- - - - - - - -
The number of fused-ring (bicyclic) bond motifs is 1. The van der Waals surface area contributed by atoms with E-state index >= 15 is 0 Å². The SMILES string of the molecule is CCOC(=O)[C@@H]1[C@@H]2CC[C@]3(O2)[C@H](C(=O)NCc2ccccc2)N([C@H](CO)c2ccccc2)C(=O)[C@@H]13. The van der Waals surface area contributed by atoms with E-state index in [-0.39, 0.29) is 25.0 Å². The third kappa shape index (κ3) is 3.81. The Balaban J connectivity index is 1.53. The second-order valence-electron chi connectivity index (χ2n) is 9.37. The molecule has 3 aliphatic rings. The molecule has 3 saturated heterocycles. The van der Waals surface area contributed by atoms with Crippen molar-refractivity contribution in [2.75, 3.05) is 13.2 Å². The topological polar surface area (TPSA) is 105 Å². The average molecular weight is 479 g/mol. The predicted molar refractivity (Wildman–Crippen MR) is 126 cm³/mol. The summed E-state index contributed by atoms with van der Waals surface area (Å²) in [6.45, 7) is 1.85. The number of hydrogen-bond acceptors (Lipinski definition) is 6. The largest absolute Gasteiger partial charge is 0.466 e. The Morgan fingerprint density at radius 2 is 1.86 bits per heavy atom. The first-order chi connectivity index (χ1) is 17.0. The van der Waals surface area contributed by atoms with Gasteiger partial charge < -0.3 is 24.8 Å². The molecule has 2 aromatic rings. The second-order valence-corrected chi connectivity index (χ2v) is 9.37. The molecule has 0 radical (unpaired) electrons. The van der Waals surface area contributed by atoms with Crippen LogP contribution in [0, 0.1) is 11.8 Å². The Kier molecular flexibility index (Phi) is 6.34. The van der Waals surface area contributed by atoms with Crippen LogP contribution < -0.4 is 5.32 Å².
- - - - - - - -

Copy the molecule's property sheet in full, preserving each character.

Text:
The number of fused-ring (bicyclic) bond motifs is 1. The van der Waals surface area contributed by atoms with E-state index >= 15 is 0 Å². The SMILES string of the molecule is CCOC(=O)[C@@H]1[C@@H]2CC[C@]3(O2)[C@H](C(=O)NCc2ccccc2)N([C@H](CO)c2ccccc2)C(=O)[C@@H]13. The van der Waals surface area contributed by atoms with E-state index in [-0.39, 0.29) is 25.0 Å². The third kappa shape index (κ3) is 3.81. The Balaban J connectivity index is 1.53. The second-order valence-electron chi connectivity index (χ2n) is 9.37. The molecule has 3 aliphatic rings. The molecule has 3 saturated heterocycles. The van der Waals surface area contributed by atoms with Crippen molar-refractivity contribution in [2.75, 3.05) is 13.2 Å². The topological polar surface area (TPSA) is 105 Å². The average molecular weight is 479 g/mol. The predicted molar refractivity (Wildman–Crippen MR) is 126 cm³/mol. The summed E-state index contributed by atoms with van der Waals surface area (Å²) in [6.45, 7) is 1.85. The number of hydrogen-bond acceptors (Lipinski definition) is 6. The largest absolute Gasteiger partial charge is 0.466 e. The Morgan fingerprint density at radius 2 is 1.86 bits per heavy atom. The first-order chi connectivity index (χ1) is 17.0. The van der Waals surface area contributed by atoms with Gasteiger partial charge < -0.3 is 24.8 Å². The molecule has 2 aromatic rings. The second-order valence-corrected chi connectivity index (χ2v) is 9.37. The molecule has 0 radical (unpaired) electrons. The van der Waals surface area contributed by atoms with Crippen LogP contribution in [0, 0.1) is 11.8 Å². The Kier molecular flexibility index (Phi) is 6.34. The van der Waals surface area contributed by atoms with Crippen LogP contribution < -0.4 is 5.32 Å².